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Beautiful Code by Greg Wilson, Andy Oram

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Beautiful code was conceived by greg wilson in 2006 as a way to elicit insights from leading software developers and computer scientists. Together, he and his co-editor, Andy Oram, approached experts with diverse backgrounds from all over the world. They received a flood of responses, partly because royalties from the book are being donated to Amnesty International. The results of the project appear in this volume.

As wide-ranging as this book is, it represents just a small fraction of what is happening in this most exciting of fields. Thousand of other projects, equally interesting and educational, are being moved forward every day by other programmers whom we did not contact. Furthermore, many excellent practitioners who were asked for chapters do not appear in this book because they were too busy at the time, preferred not to contribute to Amnesty International, or had conflicting obligations. To benefit from the insights of all these people, we hope to do further books along similar lines in the future.

How This Book Is Organized

Chapter 1, A Regular Expression Matcher, by Brian Kernighan, shows how deep insight into a language and a problem can lead to a concise and elegant solution.

Chapter 2, Subversion’s Delta Editor: Interface As Ontology, by Karl Fogel, starts with a well-chosen abstraction and demonstrates its unifying effects on the system’s further development.

Chapter 3, The Most Beautiful Code I Never Wrote, by Jon Bentley, suggests how to measure a procedure without actually executing it.

Chapter 4, Finding Things, by Tim Bray, draws together many strands in Computer Science in an exploration of a problem that is fundamental to many computing tasks.

Chapter 5, Correct, Beautiful, Fast (in That Order): Lessons from Designing XML Verifiers, by Elliotte Rusty Harold, reconciles the often conflicting goals of thoroughness and good performance.

Chapter 6, Framework for Integrated Test: Beauty Through Fragility, by Michael Feathers, presents an example that breaks the rules and achieves its own elegant solution.

Chapter 7, Beautiful Tests, by Alberto Savoia, shows how a broad, creative approach to testing can not only eliminate bugs but turn you into a better programmer.

Chapter 8, On-the-Fly Code Generation for Image Processing, by Charles Petzold, drops down a level to improve performance while maintaining portability.

Chapter 9, Top Down Operator Precedence, by Douglas Crockford, revives an almost forgotten parsing technique and shows its new relevance to the popular JavaScript language.

Chapter 10, The Quest for an Accelerated Population Count, by Henry S. Warren, Jr., reveals the impact that some clever algorithms can have on even a seemingly simple problem.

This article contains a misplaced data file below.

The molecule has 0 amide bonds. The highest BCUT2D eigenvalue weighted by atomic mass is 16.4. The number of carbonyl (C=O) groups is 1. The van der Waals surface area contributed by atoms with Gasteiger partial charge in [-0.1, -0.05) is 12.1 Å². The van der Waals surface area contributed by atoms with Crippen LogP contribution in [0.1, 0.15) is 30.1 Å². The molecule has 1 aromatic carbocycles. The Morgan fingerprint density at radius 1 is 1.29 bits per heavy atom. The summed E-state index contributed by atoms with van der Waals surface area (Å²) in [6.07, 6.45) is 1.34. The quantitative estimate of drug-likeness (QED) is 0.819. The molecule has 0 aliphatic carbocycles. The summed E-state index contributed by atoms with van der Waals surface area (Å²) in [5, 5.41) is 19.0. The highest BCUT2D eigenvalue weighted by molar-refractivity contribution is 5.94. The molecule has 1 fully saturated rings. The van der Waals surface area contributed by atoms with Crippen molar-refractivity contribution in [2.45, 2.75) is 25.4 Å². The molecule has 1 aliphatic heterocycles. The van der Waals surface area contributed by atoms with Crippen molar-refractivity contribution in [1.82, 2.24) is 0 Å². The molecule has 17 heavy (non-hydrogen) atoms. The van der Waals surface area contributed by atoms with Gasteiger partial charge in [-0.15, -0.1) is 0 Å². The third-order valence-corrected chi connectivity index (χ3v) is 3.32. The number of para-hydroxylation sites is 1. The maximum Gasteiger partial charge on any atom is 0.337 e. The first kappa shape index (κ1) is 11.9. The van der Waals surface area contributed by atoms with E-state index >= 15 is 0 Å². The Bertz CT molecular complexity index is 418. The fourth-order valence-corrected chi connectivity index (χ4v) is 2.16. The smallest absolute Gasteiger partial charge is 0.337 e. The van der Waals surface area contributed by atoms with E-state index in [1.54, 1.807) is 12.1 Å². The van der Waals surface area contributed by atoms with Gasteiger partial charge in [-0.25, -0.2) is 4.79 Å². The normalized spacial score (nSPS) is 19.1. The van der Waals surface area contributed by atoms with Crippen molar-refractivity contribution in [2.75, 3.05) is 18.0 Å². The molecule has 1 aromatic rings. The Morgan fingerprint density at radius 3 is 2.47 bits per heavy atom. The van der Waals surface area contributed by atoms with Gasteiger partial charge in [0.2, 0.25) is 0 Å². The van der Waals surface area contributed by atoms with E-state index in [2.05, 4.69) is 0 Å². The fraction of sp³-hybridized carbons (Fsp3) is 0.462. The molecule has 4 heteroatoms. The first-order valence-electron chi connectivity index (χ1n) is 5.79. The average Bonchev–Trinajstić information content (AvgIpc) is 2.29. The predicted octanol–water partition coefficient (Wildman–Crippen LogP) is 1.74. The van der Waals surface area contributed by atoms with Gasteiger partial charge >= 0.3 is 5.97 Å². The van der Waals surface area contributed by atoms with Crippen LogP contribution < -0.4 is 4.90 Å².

Chapter 11, Secure Communication: The Technology Of Freedom, by Ashish Gulhati, discusses the directed evolution of a secure messaging application that was designed to make sophisticated but often confusing cryptographic technology intuitively accessible to users.

Chapter 12, Growing Beautiful Code in BioPerl, by Lincoln Stein, shows how the combination of a flexible language and a custom-designed module can make it easy for people with modest programming skills to create powerful visualizations for their data.

Chapter 13, The Design of the Gene Sorter, by Jim Kent, combines simple building blocks to produce a robust and valuable tool for gene researchers.

Chapter 14, How Elegant Code Evolves with Hardware: The Case of Gaussian Elimination, by Jack Dongarra and Piotr Luszczek, surveys the history of LINPACK and related major software packages to show how assumptions must constantly be re-evaluated in the face of new computing architectures.

Chapter 15, The Long-Term Benefits of Beautiful Design, by Adam Kolawa, explains how attention to good design principles many decades ago helped CERN’s widely used mathematical library (the predecessor of LINPACK) stand the test of time.

Chapter 16, The Linux Kernel Driver Model: The Benefits of Working Together, by Greg Kroah-Hartman, explains how many efforts by different collaborators to solve different problems led to the successful evolution of a complex, multithreaded system.

Chapter 17, Another Level of Indirection, by Diomidis Spinellis, shows how the flexibility and maintainability of the FreeBSD kernel is promoted by abstracting operations done in common by many drivers and filesystem modules.

Chapter 18, Python’s Dictionary Implementation: Being All Things to All People, by Andrew Kuchling, explains how a careful design combined with accommodations for a few special cases allows a language feature to support many different uses.